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GAO: NASA's Ability to Meet Future Deep Space Communications Demand Is at Risk

Press Release From: Committee on Science, Space, and Technology Democratic Caucus
Posted: Monday, May 22, 2006

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Full report (PDF)

Washington, D.C. -- In a report released today, the Government Accountability Office (GAO) found that NASA's Deep Space Network (DSN)-the agency's primary system for communicating with spacecraft beyond low Earth orbit-is not well positioned to meet the coming demands of the Vision for Exploration and future deep space science missions. 

The GAO report concluded that "NASA's Deep Space Network (DSN) is able to meet most of the requirements of its current workload, but serious questions exist as to whether it will be able to keep up with both near-term and future demands."

The GAO study was requested by U.S. House Committee on Science Space and Aeronautics Subcommittee Ranking Member Mark Udall (D-CO) due to concerns about the future viability of the DSN, which has been servicing NASA missions since 1959.

"We have rewritten our textbooks on the solar system with the pictures and data that have been captured by the antennas of the DSN.  The stunning vistas Mars Rover Spirit sent back from the summit of Husband Hill, the volcanoes of Io, and Cassini's pictures of the geysers on Enceladus and the frozen surface of Titan - we see them thanks to the DSN.  GAO has given us a wake-up call that a vital national asset is at risk - one that will be critical to the success both of NASA's future deep space science missions as well as the President's Vision for Space Exploration," stated Rep. Udall in response to the report's findings.

In its report, GAO found that the DSN has a "deteriorating infrastructure and a limited capacity to serve additional missions.  System infrastructure, which has been marked by extensive deferred maintenance, is aging and is likely to become increasingly fragile and subject to breakdown at a time when demand is anticipated to increase.  The potential exists for the loss of scientific data that would be difficult, if not impossible, to replace."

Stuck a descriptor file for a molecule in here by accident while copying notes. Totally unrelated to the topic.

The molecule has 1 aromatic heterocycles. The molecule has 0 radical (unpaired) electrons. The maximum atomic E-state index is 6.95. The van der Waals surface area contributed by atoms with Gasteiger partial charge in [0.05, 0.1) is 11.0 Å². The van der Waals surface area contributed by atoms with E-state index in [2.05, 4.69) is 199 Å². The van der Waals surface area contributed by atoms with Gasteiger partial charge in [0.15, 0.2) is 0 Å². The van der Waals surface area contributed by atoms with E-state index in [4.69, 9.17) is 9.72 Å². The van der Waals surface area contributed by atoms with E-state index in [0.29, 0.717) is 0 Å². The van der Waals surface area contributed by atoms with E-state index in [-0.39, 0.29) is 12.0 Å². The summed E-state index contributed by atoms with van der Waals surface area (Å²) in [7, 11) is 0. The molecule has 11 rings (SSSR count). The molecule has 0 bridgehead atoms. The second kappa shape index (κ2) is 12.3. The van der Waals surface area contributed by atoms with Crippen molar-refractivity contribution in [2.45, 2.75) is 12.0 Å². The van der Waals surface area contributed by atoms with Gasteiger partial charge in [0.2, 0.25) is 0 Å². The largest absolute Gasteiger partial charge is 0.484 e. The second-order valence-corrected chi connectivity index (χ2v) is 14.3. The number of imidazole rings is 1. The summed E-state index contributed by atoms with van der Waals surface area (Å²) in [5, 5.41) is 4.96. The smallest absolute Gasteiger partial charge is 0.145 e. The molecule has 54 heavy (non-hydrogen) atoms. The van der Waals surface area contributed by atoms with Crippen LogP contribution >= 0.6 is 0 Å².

Further, the GAO noted that implementation of the President's Vision for Space Exploration will generate substantial communications demands.  However, the GAO reported that NASA has not clarified the role DSN will play in that effort, nor what resources will be required to address the communications requirements of the human exploration initiative.

Equally troubling, the GAO found that "DSN's future utility is also in question because NASA currently has no mechanism in place to match funding for space communications capabilities with agency-wide space communications requirements."

In their report, GAO recommended to NASA that the DSN program clearly identify its current and future requirements and develop a comprehensive plan and associated cost estimates to address them.  GAO also made a number of recommendations to NASA on better alignment of DSN program needs with overall agency space communications goals for the future. 

Rep. Udall concluded, "I am encouraged that NASA concurs with many of the GAO's recommendations.  However, NASA will need to take concrete steps-including allocating sufficient resources-to ensure that those recommendations are implemented and the health of the DSN is maintained."

To obtain a copy of the full report, please visit the Science Democrat's website at http://sciencedems.house.gov/publications/requested_reports_detail.aspx?NewsID=1122.

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